LINC Up Soul Food Cafe dishes up reasonably priced, southern-style comfort food, with a healthy twist. The comfortable cafe serves fried okra, bbq rib tips, shrimp and grits, and plenty more. No matter what they choose, patrons can count on a delicious meal served with hospitality. We spoke with Soul Food Cafe’s, General Manager, Chef, and all-around go-to-guy, Lewis Williams about the restaurant and what guests can expect during Restaurant Week.
Lewis Williams, General Manager and Chef at Soul Food Cafe
What do you love most about being a chef?
Creativity. I like being able to be creative in the food process and see the smiles on peoples face when they like something we make. I might be serving my interpretation on something they’ve had forever or bringing back something they haven’t seen for years.
Was there a moment when you knew you wanted to be a chef instead of something else?
I’ve been in the restaurant business my whole life. Early on, I gravitated to the front of the house but I’ve worked with so many amazing people that I wanted to learn it all. I didn’t ever want to pigeonhole myself. I wanted to learn everything about the food business that I possibly could, so I could do anything in this business. I also like working with people. Food is universal - I like it when we all work together so we can put out a good product that people will enjoy.
How dinner is made at your home? Who shops for the ingredients? Who cooks? Do you plan the meals ahead of time?
I do a little bit of everything. I love restaurants, so sometimes I eat out but I love to cook, it relaxes me. I do a little bit of the gourmet stuff at home with fresh ingredients and lots of sauces. Or, sometimes, my kitchen at home is like a lab: I experiment with new things, then take that idea to work to see what I can do with it.
What do you think sets Soul Food Cafe apart and makes it special as a restaurant?
I think it’s the fact that we do soul food and you don’t see that type of cuisine a lot in this area. We’re committed to doing the soul food thing – we go all the way in with dishes like smothered pork chops and collard greens.
We’re very well known in this community and we want people from other communities to venture out and see what we’re all about. Soul Food Cafe has a lot of good components—it’s affordable, the food is great, and the service is wonderful.
What kind of ambiance can diners expect at Soul Food Cafe?
Soul Food Cafe is a very community-driven environment; we have a lot of regulars. We have a bright and airy, comfortable, cafe style. We don’t want to be a special occasion restaurant—we want you to be comfortable here. We want you to crave our food whether you come in a couple of times a month or every day. Serving breakfast also opens us up to more diversity in our clientele.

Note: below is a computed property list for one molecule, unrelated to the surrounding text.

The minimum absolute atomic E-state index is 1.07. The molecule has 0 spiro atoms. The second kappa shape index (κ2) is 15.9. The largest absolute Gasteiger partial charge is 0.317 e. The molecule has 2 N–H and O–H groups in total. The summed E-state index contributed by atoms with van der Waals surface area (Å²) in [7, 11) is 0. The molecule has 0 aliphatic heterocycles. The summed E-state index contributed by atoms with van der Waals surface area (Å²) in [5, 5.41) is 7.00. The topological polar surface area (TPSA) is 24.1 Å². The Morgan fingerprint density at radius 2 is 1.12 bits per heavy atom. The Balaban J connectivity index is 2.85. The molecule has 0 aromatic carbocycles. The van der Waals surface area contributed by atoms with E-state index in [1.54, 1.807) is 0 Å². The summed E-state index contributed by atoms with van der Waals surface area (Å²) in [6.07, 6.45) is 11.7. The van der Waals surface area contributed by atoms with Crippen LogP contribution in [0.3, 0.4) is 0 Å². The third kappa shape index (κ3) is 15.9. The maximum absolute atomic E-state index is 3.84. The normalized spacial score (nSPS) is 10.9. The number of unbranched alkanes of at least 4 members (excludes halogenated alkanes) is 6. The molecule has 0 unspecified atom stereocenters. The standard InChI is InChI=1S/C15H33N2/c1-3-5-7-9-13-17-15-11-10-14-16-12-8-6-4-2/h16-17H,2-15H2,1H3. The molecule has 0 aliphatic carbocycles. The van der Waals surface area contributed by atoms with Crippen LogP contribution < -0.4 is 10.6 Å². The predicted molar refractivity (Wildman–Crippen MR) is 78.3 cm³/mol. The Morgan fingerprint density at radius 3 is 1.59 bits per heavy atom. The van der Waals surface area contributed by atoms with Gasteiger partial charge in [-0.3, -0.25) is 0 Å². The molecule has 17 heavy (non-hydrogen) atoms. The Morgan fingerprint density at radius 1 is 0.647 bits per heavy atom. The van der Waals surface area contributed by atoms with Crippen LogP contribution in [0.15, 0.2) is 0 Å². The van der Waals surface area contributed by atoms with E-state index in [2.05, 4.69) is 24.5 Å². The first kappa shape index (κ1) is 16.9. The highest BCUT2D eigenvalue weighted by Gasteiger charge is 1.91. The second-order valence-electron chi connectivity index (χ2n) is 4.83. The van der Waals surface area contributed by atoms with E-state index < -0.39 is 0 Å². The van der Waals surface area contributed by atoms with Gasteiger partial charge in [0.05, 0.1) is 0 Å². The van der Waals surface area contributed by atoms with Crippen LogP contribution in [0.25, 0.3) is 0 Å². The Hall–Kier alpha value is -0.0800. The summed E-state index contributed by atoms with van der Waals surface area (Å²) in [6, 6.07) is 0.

When you decide what you’re going to serve at Soul Food Cafe, what are one or two factors you always take into consideration?
Cost is one. I always ask, “Can I make a dish, and interpret it on the plate, so that the average person, no matter their income level, can enjoy themselves, be comfortable and feel like there’s something familiar to the dish?” I also think about whether it feels comforting. Is it familiar? That’s what I’m looking for, something like your grandmother or mother made that brings you back to that time. We want to touch on that and we want you to have an all-around great experience.
What type of food can diners expect during Restaurant Week?
Catfish is a traditional southern fish, so I’m going to do a Creole Catfish dish with collard greens and cheesy grits. We’re going to make a Louisiana creole sauce to serve with it. I’m very excited about the combination of those flavors! We’re also going to do an interpretation of our chicken and waffles with brown sugar butter. During Restaurant Week, guests will get a salad, an entrée, and a dessert for $28. The dessert will also be something homemade and traditionally southern, like a sweet potato pie or banana pudding.
Note: Soul Food Cafe doesn’t currently serve beer or wine, so they won’t have pairings.
What else should people know about Restaurant Week?
I think sometimes people might be intimidated by Restaurant Week. I don’t know if everyone realizes they can eat at a lot of different types of restaurants for a nominal cost. I want to get the word out that this is a great experience for everyone; it’s a great time to get out to the city and see what’s going on. Food brings people together and I give homage to other restaurants in town—this is a time everyone can try them. You never know what you might like!
How would you describe the Grand Rapids’ food scene and how does Soul Food Cafe fit into it?
I think it’s becoming more and more eclectic in Grand Rapids. We see more people venturing out to try different cuisines. I think Grand Rapids is ready for a Soul Food Cafe! People know more about what soul food is – things like the cooking channel and Paula Deen have helped people become more educated. We’re also in a time now where there are more dietary considerations, like people eating gluten-free. So people may never have had a fried green tomato before, but they’re willing to try it now because of dietary concerns.